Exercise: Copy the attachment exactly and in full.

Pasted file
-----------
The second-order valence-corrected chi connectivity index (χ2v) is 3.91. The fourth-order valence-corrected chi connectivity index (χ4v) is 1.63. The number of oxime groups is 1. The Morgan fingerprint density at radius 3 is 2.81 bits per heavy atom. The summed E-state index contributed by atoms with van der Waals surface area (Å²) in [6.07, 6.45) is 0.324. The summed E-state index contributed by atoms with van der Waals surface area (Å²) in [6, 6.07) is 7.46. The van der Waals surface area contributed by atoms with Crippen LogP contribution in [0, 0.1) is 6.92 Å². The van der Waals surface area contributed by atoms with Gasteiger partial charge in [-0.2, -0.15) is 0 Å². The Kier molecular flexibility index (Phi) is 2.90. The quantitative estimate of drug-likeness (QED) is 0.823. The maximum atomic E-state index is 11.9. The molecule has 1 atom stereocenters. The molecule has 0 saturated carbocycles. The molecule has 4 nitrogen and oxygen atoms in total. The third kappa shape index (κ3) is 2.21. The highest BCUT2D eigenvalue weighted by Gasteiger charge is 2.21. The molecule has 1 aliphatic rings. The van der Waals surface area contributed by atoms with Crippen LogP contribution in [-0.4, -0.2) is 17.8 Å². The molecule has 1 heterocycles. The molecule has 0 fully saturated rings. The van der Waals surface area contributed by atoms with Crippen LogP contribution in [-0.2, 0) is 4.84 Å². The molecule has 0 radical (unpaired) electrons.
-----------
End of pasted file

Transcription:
The second-order valence-corrected chi connectivity index (χ2v) is 3.91. The fourth-order valence-corrected chi connectivity index (χ4v) is 1.63. The number of oxime groups is 1. The Morgan fingerprint density at radius 3 is 2.81 bits per heavy atom. The summed E-state index contributed by atoms with van der Waals surface area (Å²) in [6.07, 6.45) is 0.324. The summed E-state index contributed by atoms with van der Waals surface area (Å²) in [6, 6.07) is 7.46. The van der Waals surface area contributed by atoms with Crippen LogP contribution in [0, 0.1) is 6.92 Å². The van der Waals surface area contributed by atoms with Gasteiger partial charge in [-0.2, -0.15) is 0 Å². The Kier molecular flexibility index (Phi) is 2.90. The quantitative estimate of drug-likeness (QED) is 0.823. The maximum atomic E-state index is 11.9. The molecule has 1 atom stereocenters. The molecule has 0 saturated carbocycles. The molecule has 4 nitrogen and oxygen atoms in total. The third kappa shape index (κ3) is 2.21. The highest BCUT2D eigenvalue weighted by Gasteiger charge is 2.21. The molecule has 1 aliphatic rings. The van der Waals surface area contributed by atoms with Crippen LogP contribution in [-0.4, -0.2) is 17.8 Å². The molecule has 1 heterocycles. The molecule has 0 fully saturated rings. The van der Waals surface area contributed by atoms with Crippen LogP contribution in [-0.2, 0) is 4.84 Å². The molecule has 0 radical (unpaired) electrons.